I was seated at a Starbucks café, gazing at the throngs of people whizzing past me in London’s busy Heathrow airport while leisurely sipping my warm chai latte. Some were running into a nearby bistro to grab a quick bite to eat, while others casually strolled into a merchandise store to do so some last minute souvenir shopping. They all conspicuously belonged to various races, cultures and social backgrounds.
My people-watching session was interrupted by a loud ‘thud’ sound behind me. I swiftly turned around to see an elderly lady lying on the floor motionless. Instantly, a few people rushed towards her while others scrambled around her looking concerned. A young lady gently stroked the fallen woman’s head and covered her with a shawl. Another man rushed to call for help while another checked her pulse.
The paramedics got to her within a few minutes and rushed her off to the airport’s medical facility. Later on, I was told that she had suffered a mild stroke. After the dust settled and I regained my composure, I had a warm feeling of appreciation wash over me because I had the privilege of witnessing selfless acts of kindness by people who chose let go of their differences to help a fellow being in her time of need.
They willingly disarmed themselves by removing any protective shield and personal inhibitions so that they could let their humanity shine through. They felt morally obligated to be of service to the lady who was facing a health crisis, which they knew could fall upon any one of us.
This dissolution of personal and cultural disparities has been due to the extensive globalization that has been facilitated by the astonishing technological and transportation advances over the past century. We have become culturally homogenized and share more commonalities than our ancestors ever have.
However, certain regions in the world are still afflicted by civil and national unrest, and conflicts. The ignorance and fear that dominate the consciousness of these feuding communities is due to an inability to peacefully deal with the fundamental differences between them. Their ego-driven perspective blinds them from viewing the other party’s point of view through the lens of compassion and understanding.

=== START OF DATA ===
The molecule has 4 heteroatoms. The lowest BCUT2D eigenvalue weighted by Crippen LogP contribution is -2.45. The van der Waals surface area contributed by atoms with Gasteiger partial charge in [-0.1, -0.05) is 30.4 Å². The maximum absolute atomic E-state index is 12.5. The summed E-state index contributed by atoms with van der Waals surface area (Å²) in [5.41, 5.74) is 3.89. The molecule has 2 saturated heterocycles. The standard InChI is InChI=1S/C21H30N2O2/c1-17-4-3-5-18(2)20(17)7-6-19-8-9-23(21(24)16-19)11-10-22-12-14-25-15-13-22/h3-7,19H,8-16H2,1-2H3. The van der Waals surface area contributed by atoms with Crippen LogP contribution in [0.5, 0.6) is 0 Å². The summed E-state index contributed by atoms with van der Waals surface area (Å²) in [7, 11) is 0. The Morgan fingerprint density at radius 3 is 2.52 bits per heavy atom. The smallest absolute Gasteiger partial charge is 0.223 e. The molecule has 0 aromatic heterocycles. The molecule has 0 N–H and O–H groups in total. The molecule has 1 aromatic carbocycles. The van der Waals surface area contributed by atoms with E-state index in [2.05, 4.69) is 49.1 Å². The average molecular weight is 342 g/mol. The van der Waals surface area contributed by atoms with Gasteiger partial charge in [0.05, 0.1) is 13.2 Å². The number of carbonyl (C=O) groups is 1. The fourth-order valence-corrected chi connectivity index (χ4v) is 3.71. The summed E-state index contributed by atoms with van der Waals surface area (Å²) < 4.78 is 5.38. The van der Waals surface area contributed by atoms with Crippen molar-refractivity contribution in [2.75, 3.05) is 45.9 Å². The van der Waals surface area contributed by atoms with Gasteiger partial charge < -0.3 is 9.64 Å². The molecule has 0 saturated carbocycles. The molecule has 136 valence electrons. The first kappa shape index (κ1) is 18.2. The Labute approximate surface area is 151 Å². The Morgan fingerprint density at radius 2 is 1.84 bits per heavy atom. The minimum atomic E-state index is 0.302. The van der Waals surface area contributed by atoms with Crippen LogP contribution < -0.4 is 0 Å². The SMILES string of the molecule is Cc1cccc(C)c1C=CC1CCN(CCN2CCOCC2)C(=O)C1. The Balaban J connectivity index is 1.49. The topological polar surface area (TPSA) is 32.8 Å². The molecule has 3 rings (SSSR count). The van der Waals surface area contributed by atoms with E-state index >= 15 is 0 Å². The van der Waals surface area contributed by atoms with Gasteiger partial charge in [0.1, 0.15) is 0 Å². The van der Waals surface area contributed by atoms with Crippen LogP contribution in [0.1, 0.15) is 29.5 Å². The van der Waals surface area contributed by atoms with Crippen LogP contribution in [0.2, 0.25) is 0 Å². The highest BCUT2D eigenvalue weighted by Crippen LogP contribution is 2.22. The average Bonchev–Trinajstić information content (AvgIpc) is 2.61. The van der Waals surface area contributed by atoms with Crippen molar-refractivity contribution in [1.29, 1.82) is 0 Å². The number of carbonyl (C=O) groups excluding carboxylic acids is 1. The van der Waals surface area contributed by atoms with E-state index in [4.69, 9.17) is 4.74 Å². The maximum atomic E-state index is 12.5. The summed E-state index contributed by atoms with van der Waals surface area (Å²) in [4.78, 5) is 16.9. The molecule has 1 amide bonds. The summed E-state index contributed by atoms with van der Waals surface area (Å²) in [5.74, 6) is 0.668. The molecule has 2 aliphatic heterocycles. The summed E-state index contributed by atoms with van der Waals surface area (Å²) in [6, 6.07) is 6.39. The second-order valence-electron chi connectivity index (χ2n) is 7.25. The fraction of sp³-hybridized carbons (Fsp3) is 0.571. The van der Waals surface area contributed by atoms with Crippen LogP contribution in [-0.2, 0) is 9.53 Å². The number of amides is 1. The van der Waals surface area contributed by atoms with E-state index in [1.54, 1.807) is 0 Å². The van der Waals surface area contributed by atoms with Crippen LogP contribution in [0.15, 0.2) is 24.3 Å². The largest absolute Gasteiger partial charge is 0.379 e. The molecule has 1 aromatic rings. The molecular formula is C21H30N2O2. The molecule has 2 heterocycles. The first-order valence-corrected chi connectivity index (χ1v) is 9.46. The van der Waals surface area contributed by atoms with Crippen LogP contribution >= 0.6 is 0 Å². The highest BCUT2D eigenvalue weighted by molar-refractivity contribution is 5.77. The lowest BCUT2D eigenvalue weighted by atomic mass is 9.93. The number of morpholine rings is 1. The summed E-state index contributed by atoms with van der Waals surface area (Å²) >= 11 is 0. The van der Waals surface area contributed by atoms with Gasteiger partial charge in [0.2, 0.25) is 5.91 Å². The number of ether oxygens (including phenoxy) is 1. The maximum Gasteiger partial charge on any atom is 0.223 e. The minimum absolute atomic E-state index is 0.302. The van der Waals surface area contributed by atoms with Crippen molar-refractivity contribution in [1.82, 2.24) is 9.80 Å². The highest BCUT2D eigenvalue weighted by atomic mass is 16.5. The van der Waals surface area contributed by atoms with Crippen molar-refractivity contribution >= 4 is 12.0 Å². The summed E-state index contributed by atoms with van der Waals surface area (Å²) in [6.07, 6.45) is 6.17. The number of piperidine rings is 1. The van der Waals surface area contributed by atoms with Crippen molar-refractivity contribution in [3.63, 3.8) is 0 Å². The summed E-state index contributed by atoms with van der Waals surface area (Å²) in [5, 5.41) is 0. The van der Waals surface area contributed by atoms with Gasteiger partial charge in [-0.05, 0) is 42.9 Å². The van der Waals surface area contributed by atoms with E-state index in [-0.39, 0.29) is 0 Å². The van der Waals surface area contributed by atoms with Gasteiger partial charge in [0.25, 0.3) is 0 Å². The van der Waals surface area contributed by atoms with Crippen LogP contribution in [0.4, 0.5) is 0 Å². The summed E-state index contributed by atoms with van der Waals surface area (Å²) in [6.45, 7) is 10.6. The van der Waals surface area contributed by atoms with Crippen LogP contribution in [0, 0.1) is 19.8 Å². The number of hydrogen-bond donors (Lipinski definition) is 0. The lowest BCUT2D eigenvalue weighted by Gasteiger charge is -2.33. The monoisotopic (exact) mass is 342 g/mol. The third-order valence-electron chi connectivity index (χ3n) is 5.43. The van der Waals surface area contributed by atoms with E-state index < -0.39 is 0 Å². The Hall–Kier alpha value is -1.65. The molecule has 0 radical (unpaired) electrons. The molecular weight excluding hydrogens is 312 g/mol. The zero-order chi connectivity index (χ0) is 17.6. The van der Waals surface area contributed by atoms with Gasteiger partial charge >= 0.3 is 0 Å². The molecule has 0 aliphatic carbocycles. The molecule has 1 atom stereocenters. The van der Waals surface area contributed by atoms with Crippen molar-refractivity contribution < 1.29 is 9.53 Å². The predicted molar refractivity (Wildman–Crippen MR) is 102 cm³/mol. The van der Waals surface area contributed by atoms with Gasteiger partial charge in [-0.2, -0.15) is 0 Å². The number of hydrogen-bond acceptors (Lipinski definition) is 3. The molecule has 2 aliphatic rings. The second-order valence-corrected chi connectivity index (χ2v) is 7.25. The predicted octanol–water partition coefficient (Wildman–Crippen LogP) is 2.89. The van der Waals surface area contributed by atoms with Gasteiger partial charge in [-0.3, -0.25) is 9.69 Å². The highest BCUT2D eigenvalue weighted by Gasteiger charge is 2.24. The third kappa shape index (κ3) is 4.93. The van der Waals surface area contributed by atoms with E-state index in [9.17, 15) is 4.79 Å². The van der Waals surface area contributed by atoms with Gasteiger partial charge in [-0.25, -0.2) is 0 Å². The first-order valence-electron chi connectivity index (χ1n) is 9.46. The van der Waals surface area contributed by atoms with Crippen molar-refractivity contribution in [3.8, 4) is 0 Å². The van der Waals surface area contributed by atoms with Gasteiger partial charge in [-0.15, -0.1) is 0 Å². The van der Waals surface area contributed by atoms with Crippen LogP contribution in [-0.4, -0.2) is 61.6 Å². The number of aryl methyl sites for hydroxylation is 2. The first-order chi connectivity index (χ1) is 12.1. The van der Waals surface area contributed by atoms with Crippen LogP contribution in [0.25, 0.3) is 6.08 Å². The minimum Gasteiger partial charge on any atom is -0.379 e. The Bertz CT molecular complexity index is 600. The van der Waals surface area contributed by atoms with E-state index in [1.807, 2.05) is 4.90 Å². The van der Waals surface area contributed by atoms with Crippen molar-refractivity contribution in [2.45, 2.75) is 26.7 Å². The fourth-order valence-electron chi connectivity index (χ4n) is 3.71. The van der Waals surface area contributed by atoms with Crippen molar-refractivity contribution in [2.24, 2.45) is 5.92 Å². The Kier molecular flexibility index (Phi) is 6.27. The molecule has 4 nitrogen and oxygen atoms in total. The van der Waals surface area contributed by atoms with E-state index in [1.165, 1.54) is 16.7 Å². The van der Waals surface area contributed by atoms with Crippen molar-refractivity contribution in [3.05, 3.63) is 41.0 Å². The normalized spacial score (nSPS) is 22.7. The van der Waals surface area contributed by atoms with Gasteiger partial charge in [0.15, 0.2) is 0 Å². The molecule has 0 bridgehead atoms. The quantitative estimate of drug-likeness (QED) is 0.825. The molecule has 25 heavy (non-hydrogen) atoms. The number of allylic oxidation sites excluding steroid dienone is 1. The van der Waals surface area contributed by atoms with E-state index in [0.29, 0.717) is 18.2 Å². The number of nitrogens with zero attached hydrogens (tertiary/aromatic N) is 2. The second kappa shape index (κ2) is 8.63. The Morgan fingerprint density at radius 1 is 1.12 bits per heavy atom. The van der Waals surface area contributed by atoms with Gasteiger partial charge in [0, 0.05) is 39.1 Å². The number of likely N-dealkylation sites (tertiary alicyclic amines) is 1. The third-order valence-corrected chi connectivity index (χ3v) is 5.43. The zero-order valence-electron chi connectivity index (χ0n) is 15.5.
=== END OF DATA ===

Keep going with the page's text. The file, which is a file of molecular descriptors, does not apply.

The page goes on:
Studies have repeatedly shown how humans are instinctually wired to form tribes, even on the basis of the most arbitrary characteristics imaginable, such as which sports team they support. Perhaps this tendency to form groups ensured the safety and sufficiency of ancient tribal clans. However, times have changed – the clan mentality is now redundant and we can easily embrace a more unified existence.
In my previous blog posts, I have frequently mentioned that cultural education and increased exposure to alternative ways of living are highly effective measures to negate this clannish way of thinking and to promote world unity. By having these foreign experiences, we will recognize and deepen our appreciation, on a cellular level, of the commonalities that we share with others.
Through our voyages and cultural escapades, we will discover that:
Instinctually, we all are driven by the need to survive, protect and procreate.
Biologically, we all have the same organs, skin, blood composition and muscular structure.
Emotionally, we all want to experience joy, love and acceptance.
Cyclically, we will all go through the natural life cycle, which includes birth, youth, middle age, old age and death.
Chronologically, we are living in the same era of Earth’s 200,000 years of human history.
Spiritually, we all seek a meaningful existence, faith, and question the purpose of our lives.
Universally, we all call Planet Earth home and breathe the same air, drink the same water, and are subjected to the same unknown forces of Mother Nature.
Acknowledging these similarities will instill feelings of connectedness with the people around us, regardless of their race, color or cultural background. We’ll realize that the personal differences we have been so fixated on are, in fact, superficial and trivial. Once we cut through these incongruities, we can interact with each other on a soul level and work together in making the world a better place.
There’s one caveat that’s worth mentioning. I’m certainly not advocating that you allow yourself to be open and vulnerable to the point of exposing yourself to potentially harmful situations and rude behavior. Be compassionate yet sensible about who and how you approach others. If you sense hate, anger or ill-will in another person, back off and silently wish for them to find inner peace and balance.
Fearlessly step out into the world in the spirit of love and curiosity, but do it with sturdy and firm boundaries around you. Your (and your loved ones’) safety and well-being should be your foremost priority. As author and speaker, Brené Brown, said in her book, The Gifts of Imperfection, “If we’re going to practice acceptance and compassion, we need boundaries and accountability.”
What ultimately matters is the quality of your thoughts and their effect on the collective consciousness of the planet. If you are an agent of love and peace, you can be sure that your unique imprint will make a significant and lasting impact. Like a tiny ripple in a lake, it will expand far and wide into the deep and indomitable cosmic ocean.
All my best on your journey,
Question for you: Does acknowledging the idea that we are more similar than different help you feel more comfortable in your interactions with others?
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